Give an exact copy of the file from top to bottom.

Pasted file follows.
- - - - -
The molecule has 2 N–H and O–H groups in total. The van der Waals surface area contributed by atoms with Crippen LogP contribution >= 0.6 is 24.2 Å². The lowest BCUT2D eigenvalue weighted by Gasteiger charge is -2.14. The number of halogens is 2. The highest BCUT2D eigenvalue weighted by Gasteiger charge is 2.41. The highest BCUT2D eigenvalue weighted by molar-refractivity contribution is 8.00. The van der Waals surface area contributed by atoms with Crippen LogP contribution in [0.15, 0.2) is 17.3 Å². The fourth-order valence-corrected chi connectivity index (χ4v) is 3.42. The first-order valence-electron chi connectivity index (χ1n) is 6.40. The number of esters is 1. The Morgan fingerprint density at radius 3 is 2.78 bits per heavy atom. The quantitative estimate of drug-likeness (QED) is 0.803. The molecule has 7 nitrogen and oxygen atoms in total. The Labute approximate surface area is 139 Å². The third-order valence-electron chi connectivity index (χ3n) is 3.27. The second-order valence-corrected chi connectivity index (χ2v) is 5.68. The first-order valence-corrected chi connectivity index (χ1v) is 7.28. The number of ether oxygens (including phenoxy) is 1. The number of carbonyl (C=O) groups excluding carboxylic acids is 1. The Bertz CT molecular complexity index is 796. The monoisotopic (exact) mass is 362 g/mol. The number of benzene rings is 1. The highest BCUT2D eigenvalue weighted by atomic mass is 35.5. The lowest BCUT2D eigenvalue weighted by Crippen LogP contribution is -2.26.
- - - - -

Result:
The molecule has 2 N–H and O–H groups in total. The van der Waals surface area contributed by atoms with Crippen LogP contribution >= 0.6 is 24.2 Å². The lowest BCUT2D eigenvalue weighted by Gasteiger charge is -2.14. The number of halogens is 2. The highest BCUT2D eigenvalue weighted by Gasteiger charge is 2.41. The highest BCUT2D eigenvalue weighted by molar-refractivity contribution is 8.00. The van der Waals surface area contributed by atoms with Crippen LogP contribution in [0.15, 0.2) is 17.3 Å². The fourth-order valence-corrected chi connectivity index (χ4v) is 3.42. The first-order valence-electron chi connectivity index (χ1n) is 6.40. The number of esters is 1. The Morgan fingerprint density at radius 3 is 2.78 bits per heavy atom. The quantitative estimate of drug-likeness (QED) is 0.803. The molecule has 7 nitrogen and oxygen atoms in total. The Labute approximate surface area is 139 Å². The third-order valence-electron chi connectivity index (χ3n) is 3.27. The second-order valence-corrected chi connectivity index (χ2v) is 5.68. The first-order valence-corrected chi connectivity index (χ1v) is 7.28. The number of ether oxygens (including phenoxy) is 1. The number of carbonyl (C=O) groups excluding carboxylic acids is 1. The Bertz CT molecular complexity index is 796. The monoisotopic (exact) mass is 362 g/mol. The number of benzene rings is 1. The highest BCUT2D eigenvalue weighted by atomic mass is 35.5. The lowest BCUT2D eigenvalue weighted by Crippen LogP contribution is -2.26.